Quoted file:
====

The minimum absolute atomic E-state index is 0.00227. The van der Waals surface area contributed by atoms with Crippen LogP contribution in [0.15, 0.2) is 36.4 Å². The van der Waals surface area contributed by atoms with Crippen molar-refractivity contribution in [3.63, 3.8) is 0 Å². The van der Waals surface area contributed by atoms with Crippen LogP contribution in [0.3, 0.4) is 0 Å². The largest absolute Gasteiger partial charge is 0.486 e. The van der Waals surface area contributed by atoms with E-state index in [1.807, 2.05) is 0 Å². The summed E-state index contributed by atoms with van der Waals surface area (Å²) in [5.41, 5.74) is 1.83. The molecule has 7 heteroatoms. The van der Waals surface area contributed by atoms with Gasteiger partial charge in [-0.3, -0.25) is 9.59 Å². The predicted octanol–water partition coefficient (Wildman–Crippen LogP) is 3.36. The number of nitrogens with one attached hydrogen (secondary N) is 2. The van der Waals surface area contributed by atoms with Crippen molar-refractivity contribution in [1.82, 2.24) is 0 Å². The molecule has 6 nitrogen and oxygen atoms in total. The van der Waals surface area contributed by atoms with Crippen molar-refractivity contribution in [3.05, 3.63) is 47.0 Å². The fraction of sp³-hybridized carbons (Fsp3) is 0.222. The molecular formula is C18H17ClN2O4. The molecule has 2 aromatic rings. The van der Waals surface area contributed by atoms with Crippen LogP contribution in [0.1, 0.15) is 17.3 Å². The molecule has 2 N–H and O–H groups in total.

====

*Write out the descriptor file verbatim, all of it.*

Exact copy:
The minimum absolute atomic E-state index is 0.00227. The van der Waals surface area contributed by atoms with Crippen LogP contribution in [0.15, 0.2) is 36.4 Å². The van der Waals surface area contributed by atoms with Crippen molar-refractivity contribution in [3.63, 3.8) is 0 Å². The van der Waals surface area contributed by atoms with Crippen LogP contribution in [0.3, 0.4) is 0 Å². The largest absolute Gasteiger partial charge is 0.486 e. The van der Waals surface area contributed by atoms with E-state index in [1.807, 2.05) is 0 Å². The summed E-state index contributed by atoms with van der Waals surface area (Å²) in [5.41, 5.74) is 1.83. The molecule has 7 heteroatoms. The van der Waals surface area contributed by atoms with Gasteiger partial charge in [-0.3, -0.25) is 9.59 Å². The predicted octanol–water partition coefficient (Wildman–Crippen LogP) is 3.36. The number of nitrogens with one attached hydrogen (secondary N) is 2. The van der Waals surface area contributed by atoms with Crippen molar-refractivity contribution in [1.82, 2.24) is 0 Å². The molecule has 6 nitrogen and oxygen atoms in total. The van der Waals surface area contributed by atoms with Crippen molar-refractivity contribution in [3.05, 3.63) is 47.0 Å². The fraction of sp³-hybridized carbons (Fsp3) is 0.222. The molecular formula is C18H17ClN2O4. The molecule has 2 aromatic rings. The van der Waals surface area contributed by atoms with Crippen LogP contribution in [0.1, 0.15) is 17.3 Å². The molecule has 2 N–H and O–H groups in total.